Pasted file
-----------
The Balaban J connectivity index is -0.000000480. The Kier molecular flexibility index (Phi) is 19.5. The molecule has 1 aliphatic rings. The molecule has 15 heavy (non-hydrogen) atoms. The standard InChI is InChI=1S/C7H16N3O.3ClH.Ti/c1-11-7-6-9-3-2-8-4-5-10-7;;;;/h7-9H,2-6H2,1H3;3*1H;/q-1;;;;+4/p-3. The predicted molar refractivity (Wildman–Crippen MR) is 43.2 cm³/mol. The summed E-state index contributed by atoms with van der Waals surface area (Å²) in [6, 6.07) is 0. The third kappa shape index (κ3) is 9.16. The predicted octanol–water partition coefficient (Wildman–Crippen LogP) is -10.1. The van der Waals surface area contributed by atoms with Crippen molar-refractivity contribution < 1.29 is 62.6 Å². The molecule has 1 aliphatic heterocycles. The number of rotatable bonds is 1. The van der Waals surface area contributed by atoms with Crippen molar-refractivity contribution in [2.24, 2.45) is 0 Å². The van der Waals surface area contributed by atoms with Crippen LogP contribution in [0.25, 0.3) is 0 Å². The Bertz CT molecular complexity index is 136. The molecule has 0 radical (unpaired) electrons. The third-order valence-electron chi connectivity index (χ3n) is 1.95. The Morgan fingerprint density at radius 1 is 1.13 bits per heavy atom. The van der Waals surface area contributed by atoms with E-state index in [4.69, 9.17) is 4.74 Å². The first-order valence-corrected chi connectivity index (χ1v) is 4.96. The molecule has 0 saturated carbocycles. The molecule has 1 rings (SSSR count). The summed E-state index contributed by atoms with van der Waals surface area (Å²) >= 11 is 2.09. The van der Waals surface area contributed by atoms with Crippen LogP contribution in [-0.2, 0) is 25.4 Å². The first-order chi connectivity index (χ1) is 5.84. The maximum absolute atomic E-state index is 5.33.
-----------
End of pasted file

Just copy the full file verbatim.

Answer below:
The Balaban J connectivity index is -0.000000480. The Kier molecular flexibility index (Phi) is 19.5. The molecule has 1 aliphatic rings. The molecule has 15 heavy (non-hydrogen) atoms. The standard InChI is InChI=1S/C7H16N3O.3ClH.Ti/c1-11-7-6-9-3-2-8-4-5-10-7;;;;/h7-9H,2-6H2,1H3;3*1H;/q-1;;;;+4/p-3. The predicted molar refractivity (Wildman–Crippen MR) is 43.2 cm³/mol. The summed E-state index contributed by atoms with van der Waals surface area (Å²) in [6, 6.07) is 0. The third kappa shape index (κ3) is 9.16. The predicted octanol–water partition coefficient (Wildman–Crippen LogP) is -10.1. The van der Waals surface area contributed by atoms with Crippen molar-refractivity contribution < 1.29 is 62.6 Å². The molecule has 1 aliphatic heterocycles. The number of rotatable bonds is 1. The van der Waals surface area contributed by atoms with Crippen molar-refractivity contribution in [2.24, 2.45) is 0 Å². The van der Waals surface area contributed by atoms with Crippen LogP contribution in [0.25, 0.3) is 0 Å². The Bertz CT molecular complexity index is 136. The molecule has 0 radical (unpaired) electrons. The third-order valence-electron chi connectivity index (χ3n) is 1.95. The Morgan fingerprint density at radius 1 is 1.13 bits per heavy atom. The van der Waals surface area contributed by atoms with E-state index in [4.69, 9.17) is 4.74 Å². The first-order valence-corrected chi connectivity index (χ1v) is 4.96. The molecule has 0 saturated carbocycles. The molecule has 1 rings (SSSR count). The summed E-state index contributed by atoms with van der Waals surface area (Å²) >= 11 is 2.09. The van der Waals surface area contributed by atoms with Crippen LogP contribution in [-0.2, 0) is 25.4 Å². The first-order chi connectivity index (χ1) is 5.84. The maximum absolute atomic E-state index is 5.33.